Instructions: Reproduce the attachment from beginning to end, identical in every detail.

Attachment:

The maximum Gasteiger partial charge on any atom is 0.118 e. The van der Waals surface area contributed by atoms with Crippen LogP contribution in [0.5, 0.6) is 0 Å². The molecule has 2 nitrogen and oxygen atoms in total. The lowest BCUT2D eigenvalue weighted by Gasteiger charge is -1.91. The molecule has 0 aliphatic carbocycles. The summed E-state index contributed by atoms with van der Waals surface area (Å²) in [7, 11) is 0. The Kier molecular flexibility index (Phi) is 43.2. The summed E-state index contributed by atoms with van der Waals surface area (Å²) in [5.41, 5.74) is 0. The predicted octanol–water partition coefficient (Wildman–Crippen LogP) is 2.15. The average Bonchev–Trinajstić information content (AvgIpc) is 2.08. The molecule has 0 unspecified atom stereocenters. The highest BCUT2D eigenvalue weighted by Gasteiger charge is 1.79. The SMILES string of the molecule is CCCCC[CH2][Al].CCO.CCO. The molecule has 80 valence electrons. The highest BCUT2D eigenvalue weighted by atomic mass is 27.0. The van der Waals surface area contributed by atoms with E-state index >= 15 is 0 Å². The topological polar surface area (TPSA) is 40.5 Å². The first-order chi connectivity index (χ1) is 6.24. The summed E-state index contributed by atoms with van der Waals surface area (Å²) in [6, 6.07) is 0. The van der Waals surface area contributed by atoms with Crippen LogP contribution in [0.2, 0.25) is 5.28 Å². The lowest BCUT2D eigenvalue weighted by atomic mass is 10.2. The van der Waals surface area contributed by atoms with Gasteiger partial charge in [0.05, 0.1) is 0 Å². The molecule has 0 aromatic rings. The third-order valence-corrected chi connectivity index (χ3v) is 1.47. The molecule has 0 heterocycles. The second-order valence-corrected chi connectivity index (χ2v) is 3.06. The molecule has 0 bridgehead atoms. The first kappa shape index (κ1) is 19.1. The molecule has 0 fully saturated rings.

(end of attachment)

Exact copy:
The maximum Gasteiger partial charge on any atom is 0.118 e. The van der Waals surface area contributed by atoms with Crippen LogP contribution in [0.5, 0.6) is 0 Å². The molecule has 2 nitrogen and oxygen atoms in total. The lowest BCUT2D eigenvalue weighted by Gasteiger charge is -1.91. The molecule has 0 aliphatic carbocycles. The summed E-state index contributed by atoms with van der Waals surface area (Å²) in [7, 11) is 0. The Kier molecular flexibility index (Phi) is 43.2. The summed E-state index contributed by atoms with van der Waals surface area (Å²) in [5.41, 5.74) is 0. The predicted octanol–water partition coefficient (Wildman–Crippen LogP) is 2.15. The average Bonchev–Trinajstić information content (AvgIpc) is 2.08. The molecule has 0 unspecified atom stereocenters. The highest BCUT2D eigenvalue weighted by Gasteiger charge is 1.79. The SMILES string of the molecule is CCCCC[CH2][Al].CCO.CCO. The molecule has 80 valence electrons. The highest BCUT2D eigenvalue weighted by atomic mass is 27.0. The van der Waals surface area contributed by atoms with E-state index >= 15 is 0 Å². The topological polar surface area (TPSA) is 40.5 Å². The first-order chi connectivity index (χ1) is 6.24. The summed E-state index contributed by atoms with van der Waals surface area (Å²) in [6, 6.07) is 0. The van der Waals surface area contributed by atoms with Crippen LogP contribution in [0.2, 0.25) is 5.28 Å². The lowest BCUT2D eigenvalue weighted by atomic mass is 10.2. The van der Waals surface area contributed by atoms with Gasteiger partial charge in [0.05, 0.1) is 0 Å². The molecule has 0 aromatic rings. The third-order valence-corrected chi connectivity index (χ3v) is 1.47. The molecule has 0 heterocycles. The second-order valence-corrected chi connectivity index (χ2v) is 3.06. The molecule has 0 bridgehead atoms. The first kappa shape index (κ1) is 19.1. The molecule has 0 fully saturated rings.